How do NBA executives approach out of shape players?

How do NBA executives approach out of shape players?


How do NBA executives approach out of shape players?

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The NBA has seen superstars like James Harden and Zion Williamson begin the season out of shape, and it’s hurt their team performances.

Whether it’s a superstar, starter, or role player off the bench, addressing a player who’s out of shape can be an awkward conversation for an executive, coach, or training staff member.

So how do teams handle a player who is out of shape?

HoopsHype spoke with four NBA executives and one NBA agent to learn how front office members handle that situation.

The evaluation

According to the four NBA executives polled, each situation is circumstantial. The common denominator for the executives is to answer this question: Why is the player out of shape? Is it due to an injury, fatigue, a personal issue off the court, laziness, etc.?

“You’ve got to read the player and the situation around them and adjust from there,” one NBA executive told HoopsHype. “Some guys you can have a hard conversation with. Sometimes you can support even further and put it in their contracts and have some bonus structure to help incentivize that, as well. It’s just all about what is the best way to set that guy up for success in your program.”

Some executives believe a player’s weight or body fat percentage determines if he is in shape. For others, the number on the scale isn’t an issue as long as the player can maintain their desired level of play.

“If a guy can do his job at 230, 240, or 250, I don’t care,” another executive told HoopsHype. “I don’t care what weight a guy is playing at as long as he can do his job at the level that he is most capable of doing his job. If a guy is carrying that extra 10 pounds, and his finishing above the rim has tapered off, or if he’s getting beaten transition two times more per game than it was the season before, now it’s an issue.”

If that issue arises, the player is addressed directly.

“You basically just sit him down, whether it’s the head coach or the team president,” a third NBA executive said bluntly. “All of these are circumstantial. There’s no system. You don’t go to the GM manual and say, ‘Okay, I got a fat player, what do I do?’ It’s going to be a function of your relationship with the player.”

Who delivers the message to the player?

According to one agent who spoke to HoopsHype, tensions can happen if a player meets his standard weight (outlined by the training staff), but the team’s general manager makes side comments about the player needing to be in better shape by trimming some weight and lowering his body fat percentage.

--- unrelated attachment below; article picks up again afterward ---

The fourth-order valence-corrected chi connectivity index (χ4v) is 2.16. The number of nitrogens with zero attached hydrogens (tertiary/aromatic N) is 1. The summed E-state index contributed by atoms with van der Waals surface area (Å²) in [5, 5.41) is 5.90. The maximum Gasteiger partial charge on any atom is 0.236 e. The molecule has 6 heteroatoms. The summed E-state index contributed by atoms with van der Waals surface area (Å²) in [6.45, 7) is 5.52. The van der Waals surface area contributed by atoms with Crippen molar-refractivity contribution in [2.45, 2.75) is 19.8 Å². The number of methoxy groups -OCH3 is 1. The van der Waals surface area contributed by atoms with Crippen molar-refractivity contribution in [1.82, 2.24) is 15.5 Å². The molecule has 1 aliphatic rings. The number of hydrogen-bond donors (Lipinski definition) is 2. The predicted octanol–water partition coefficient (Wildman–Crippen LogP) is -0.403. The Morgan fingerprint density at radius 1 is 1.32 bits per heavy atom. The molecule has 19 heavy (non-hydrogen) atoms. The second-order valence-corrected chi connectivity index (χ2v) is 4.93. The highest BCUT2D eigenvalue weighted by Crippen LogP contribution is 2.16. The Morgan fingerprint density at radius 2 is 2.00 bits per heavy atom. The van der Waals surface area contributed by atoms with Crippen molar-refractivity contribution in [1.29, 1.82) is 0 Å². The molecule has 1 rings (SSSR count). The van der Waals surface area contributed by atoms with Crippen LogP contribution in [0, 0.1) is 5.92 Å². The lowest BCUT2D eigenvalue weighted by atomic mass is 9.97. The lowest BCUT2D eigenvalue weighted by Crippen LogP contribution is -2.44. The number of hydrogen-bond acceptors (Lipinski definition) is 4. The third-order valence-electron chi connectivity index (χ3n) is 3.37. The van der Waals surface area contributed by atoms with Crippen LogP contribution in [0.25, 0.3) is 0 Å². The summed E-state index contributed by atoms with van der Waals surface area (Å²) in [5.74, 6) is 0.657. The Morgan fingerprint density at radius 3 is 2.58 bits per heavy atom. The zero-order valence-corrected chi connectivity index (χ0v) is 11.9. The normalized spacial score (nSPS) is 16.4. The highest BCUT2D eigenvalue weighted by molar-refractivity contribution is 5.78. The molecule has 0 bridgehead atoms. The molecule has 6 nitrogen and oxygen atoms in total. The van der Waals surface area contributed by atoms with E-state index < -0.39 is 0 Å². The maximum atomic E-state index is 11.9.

The mixed message from the performance staff and the executive can upset a player.

To avoid these types of situations, the task of addressing a player who’s out of shape usually comes from veterans on the team, a coach, or the performance staff.

“We can only do so much from the coaching chair, and we can only do so much from the management chair,” one of the executives explained. “Even though we have the authority to pull certain levers and push certain buttons, we don’t have the credibility of saying, ‘Hey, I’ve been there, I’ve done it.’ Players have. They’ve played with the best. He’s kept himself in shape. ‘Can you help teach these guys how to do that?’”

If the team has a longstanding proven veteran, he’ll be asked to have the conversation. If a veteran is coming into a new team and hasn’t had time to build a relationship with his teammates, management will turn to a coach’s voice.

“The coach always had those conversations,” another NBA executive told HoopsHype. “The coach let it be known that we need you at your playing weight. The player knows what his playing weight is. The team has that data and information as well because you’re constantly weighing the players.”

Should a team have a rookie coach, or if a team wants to mitigate the least amount of potential tension, the training staff could step in.

“I’ve never been the one to have a direct conversation, and we usually have it through our head of performance,” a third executive said. “Sometimes, the GM is in that conversation, but it’s usually the head of performance because that’s his job. We’ve tried to handle it very directly. We’re not doing this for us. We’re doing it for you and your career, which obviously helps us, but this is the deal.”

Contract incentives or bonuses teams can offer

The easiest way to keep a player focused on staying in shape is to attach bonuses in his contract for attending offseason training programs or hitting a certain weight or body percentage goal.